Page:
The Cost of Discovering My Child Is Terrible at Soccer

When my husband and I were considering having children, we asked ourselves lots of important questions: What values do we want them to have? Where do we want to raise them? How will we raise confident children of color in largely white environments? What will we do if one of them has special needs?

Those questions were and are still important. But let me tell you about one question we never thought to ask ourselves: How much money are we willing to spend to discover that one of our children is actually, clinically terrible at soccer?

Spoiler alert: $475.17.

As middle-class parents, we were aware that putting your very young child in soccer so that they can run around the field (occasionally in the right direction) with other four-year-olds in too-big T-shirts is basically a law. In fact, there is such a strong social expectation about the inevitability of becoming a soccer mom that there are multiple leagues in my town to provide soccer opportunities to children who are barely potty-trained. We started our soccer journey by choosing the parks and rec league ($38 enrollment fee) that practiced at the least objectionable time on a Saturday morning.

When our first practice rolled around (soccer pun, free of charge), I helped my daughter pull on her ridiculously tiny and adorable Umbro shorts ($11.99), her shin guards ($9.99), and her new tennis shoes ($23.54). Because we live in Minnesota and her first practice was in May, I also helped her layer on her winter hat and a coat and decided that a stop to get a hot beverage for me was required ($5.40). Upon arriving at the field, carrying the required small-size soccer balls ($14.99), I discovered that there were no bleachers or benches for parents to sit on. All the other parents were smart enough to bring their own folding chairs and blankets. I stood, shivering like a fool, for an hour and vowed to stop at the store on the way home for my own sideline chair ($18.99).

The first practice was barely contained chaos. There were 34 extremely wound up four- and five-year-olds and six semi-bored teenage coaches. At one point they tried to do jumping jacks for warm-ups. My daughter tried one and then chose to wander away while the other kids jumped around so she could she pensively pick her nose on the sidelines. I’m sure LeBron James sometimes does the same during his practices, right?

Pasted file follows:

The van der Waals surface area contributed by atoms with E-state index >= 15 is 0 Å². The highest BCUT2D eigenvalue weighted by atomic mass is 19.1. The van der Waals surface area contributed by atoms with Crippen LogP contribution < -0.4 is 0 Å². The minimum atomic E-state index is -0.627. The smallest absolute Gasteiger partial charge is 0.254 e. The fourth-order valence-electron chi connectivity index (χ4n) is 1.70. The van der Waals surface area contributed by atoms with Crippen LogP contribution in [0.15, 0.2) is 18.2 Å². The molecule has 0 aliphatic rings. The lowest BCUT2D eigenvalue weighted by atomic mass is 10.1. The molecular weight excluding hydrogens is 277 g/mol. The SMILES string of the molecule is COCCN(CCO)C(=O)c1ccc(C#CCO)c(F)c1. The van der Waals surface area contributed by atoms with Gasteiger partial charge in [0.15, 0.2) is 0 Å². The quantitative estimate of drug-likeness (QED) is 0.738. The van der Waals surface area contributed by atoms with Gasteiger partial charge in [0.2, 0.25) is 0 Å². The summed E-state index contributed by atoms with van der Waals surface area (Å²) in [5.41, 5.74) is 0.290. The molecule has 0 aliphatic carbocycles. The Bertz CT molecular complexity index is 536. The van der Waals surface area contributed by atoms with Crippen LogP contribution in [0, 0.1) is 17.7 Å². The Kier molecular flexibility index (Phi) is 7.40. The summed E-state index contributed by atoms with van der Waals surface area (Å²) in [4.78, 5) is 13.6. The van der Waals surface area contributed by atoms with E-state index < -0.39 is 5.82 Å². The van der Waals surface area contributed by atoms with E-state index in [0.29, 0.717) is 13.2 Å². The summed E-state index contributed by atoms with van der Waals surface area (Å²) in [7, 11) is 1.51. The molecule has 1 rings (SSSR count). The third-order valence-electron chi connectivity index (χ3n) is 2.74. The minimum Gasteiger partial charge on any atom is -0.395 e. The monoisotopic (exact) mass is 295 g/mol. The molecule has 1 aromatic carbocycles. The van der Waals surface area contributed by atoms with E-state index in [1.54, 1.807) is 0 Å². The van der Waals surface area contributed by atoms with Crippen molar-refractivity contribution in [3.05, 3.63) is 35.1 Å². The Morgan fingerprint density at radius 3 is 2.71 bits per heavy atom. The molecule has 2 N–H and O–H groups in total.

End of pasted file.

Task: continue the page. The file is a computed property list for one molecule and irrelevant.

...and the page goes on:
I could give the highlights of her first season, but there aren’t that many. She touched the ball during a game once. (It was with her hand, but still! She was at least in the same place as the ball at the same time!) She really enjoyed the practice where I was in charge of snacks ($27.89 for juice boxes, oranges, and granola bars). She thought our post-game ritual of stopping for frozen yogurt (a combined $85.68 over the course of the season) was a great plan. One time she and three other kids all played goalie in the same goal, at the same time. They got scored on three times.

After her first season was over, she declared that soccer was “fun!” and “can we still keep getting frozen yogurt on Saturdays?” There was a fall session of soccer available but we decided to skip it. My daughter decided she wanted to try tumbling instead ($67.99 plus $15.87 for a glitter-covered blue leotard that she enjoyed pairing with cowboy boots) so we packed the shin guards away, fairly confident that the soccer experiment was over.

But then her older brother, whom she worships, fell in love with watching British Premier League soccer (“Um, actually Mom? It’s actually known as football.”) and our whole house went a little soccer crazy. She requested a Manchester City scarf for Christmas and Santa delivered ($21.99). Three weeks later she announced that she was now a Liverpool fan, but had to keep the scarf because Santa doesn’t do refunds for team disloyalty.

The next spring she came home from school clutching a flyer for another soccer program and begged to join. Because I occasionally decide not to crush my children’s dreams, I signed her up again ($42 enrollment fee, plus $15.50 for a T-shirt and team photo) and even set up a family outing to a local MLS game ($64.35 for the cheap seats) to support her renewed enthusiasm for the support. She enjoyed the game until her nachos ($7) and Sprite ($4) ran out and then declared that soccer was “boring.”

The less said about the six weeks of the next soccer season the better. There was much whining about playing in the cold. There were April practices cancelled due to snow. Norovirus hit our house and we missed two out of the five scheduled games. She somehow managed to leave one shoe at the field after a practice, and gave herself a fine set of bruises when she fell down a small hill at the soccer field because she decided to see what it felt like to play soccer with her eyes closed.

After two seasons, zero goals/passes/attempts at kicking the ball in game setting, and $475, we’re going to just go ahead and sign up for swim team next summer.

Wendy Robinson is on Twitter as @wendyrmonkey. She is not a soccer mom.

Photo by Joshua Hoehne on Unsplash.

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